Musk’s Mantra: You May All Go to (Delaware), and I Will Go to Texas*

By: Victoria Lioliou**

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Delaware’s corporate governance jurisprudence has historically accorded substantial deference to the business judgments of corporate directors.[1] Underpinning this deferential treatment is Delaware’s well-established business judgment rule, a common-law standard of review that acknowledges directors’ statutory authority to manage a corporation.[2] In light of this authority, courts applying the business judgment rule presume that corporate directors have acted in accordance with their fiduciary duties in rendering business decisions.[3] A shareholder challenging a corporate action shoulders the heavy burden of rebutting the presumption in favor of the company’s directors, typically achievable only with evidence of fraud, illegality, or self-dealing[4]—an uphill battle, to say the least.

The business judgment rule undoubtedly provides a robust defense for directors facing shareholder derivative lawsuits. Indeed, where the rule applies, reviewing courts will defer to the business judgment of corporate directors, even if that judgment later proves to be unsound or erroneous.[5] Where the rule does not apply, however, the burden shifts to a company’s directors to prove the challenged decision’s “entire fairness”—a more onerous standard than that afforded by the business judgment rule.[6]

With executive compensation decisions, Delaware courts have typically shielded directors from liability by applying the business judgment rule.[7] At first blush, this result may seem paradoxical. After all, director decisions regarding how to compensate themselves clearly involve an element of self-dealing, a factor that typically triggers entire fairness review. However, deciding whether an individual deserves to be paid handsomely is a core director function, and executive compensation is a tool by which shareholders can incentivize directorial performance. Consequently, Delaware law recognizes that conflicts of interest stemming from executive compensation decisions can be neutralized to some extent through authorization or ratification by disinterested directors or shareholders.[8] Where such independence has been shown, Delaware courts have generally refrained from applying the entire fairness standard of review[9]—at least until recently.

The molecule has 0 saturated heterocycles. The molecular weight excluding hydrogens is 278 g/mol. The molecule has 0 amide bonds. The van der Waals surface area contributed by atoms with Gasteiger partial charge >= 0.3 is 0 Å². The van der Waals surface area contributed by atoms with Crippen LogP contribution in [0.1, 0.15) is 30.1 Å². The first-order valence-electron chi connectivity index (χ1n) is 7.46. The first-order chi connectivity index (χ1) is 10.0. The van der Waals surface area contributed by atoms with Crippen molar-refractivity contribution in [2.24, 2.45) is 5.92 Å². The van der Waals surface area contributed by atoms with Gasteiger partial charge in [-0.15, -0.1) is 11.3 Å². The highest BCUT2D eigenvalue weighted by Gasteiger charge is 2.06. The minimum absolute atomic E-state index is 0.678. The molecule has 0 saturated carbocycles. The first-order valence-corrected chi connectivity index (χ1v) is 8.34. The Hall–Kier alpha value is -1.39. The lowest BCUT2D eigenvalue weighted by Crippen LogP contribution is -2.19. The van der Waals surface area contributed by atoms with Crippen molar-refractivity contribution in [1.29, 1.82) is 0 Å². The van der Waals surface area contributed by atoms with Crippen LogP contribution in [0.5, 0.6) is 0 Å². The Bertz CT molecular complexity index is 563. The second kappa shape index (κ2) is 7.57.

In the landmark decision of Tornetta v. Musk, the Delaware Chancery Court held that Tesla directors had breached their fiduciary duties by awarding an “unfathomable” performance-based compensation plan (the “Plan”) to Tesla’s “Superstar CEO,” Elon Musk.[10] The Plan, deemed “the largest compensation plan in the history of public markets,” had a grant date fair value of $2.6 billion and a $55.8 billion maximum value.[11] To realize the maximum value, Musk was offered twelve tranches of stock options, each of which would vest upon market capitalization and specific operational milestones. Notably, 73% of disinterested Tesla shareholders voted to approve the Plan.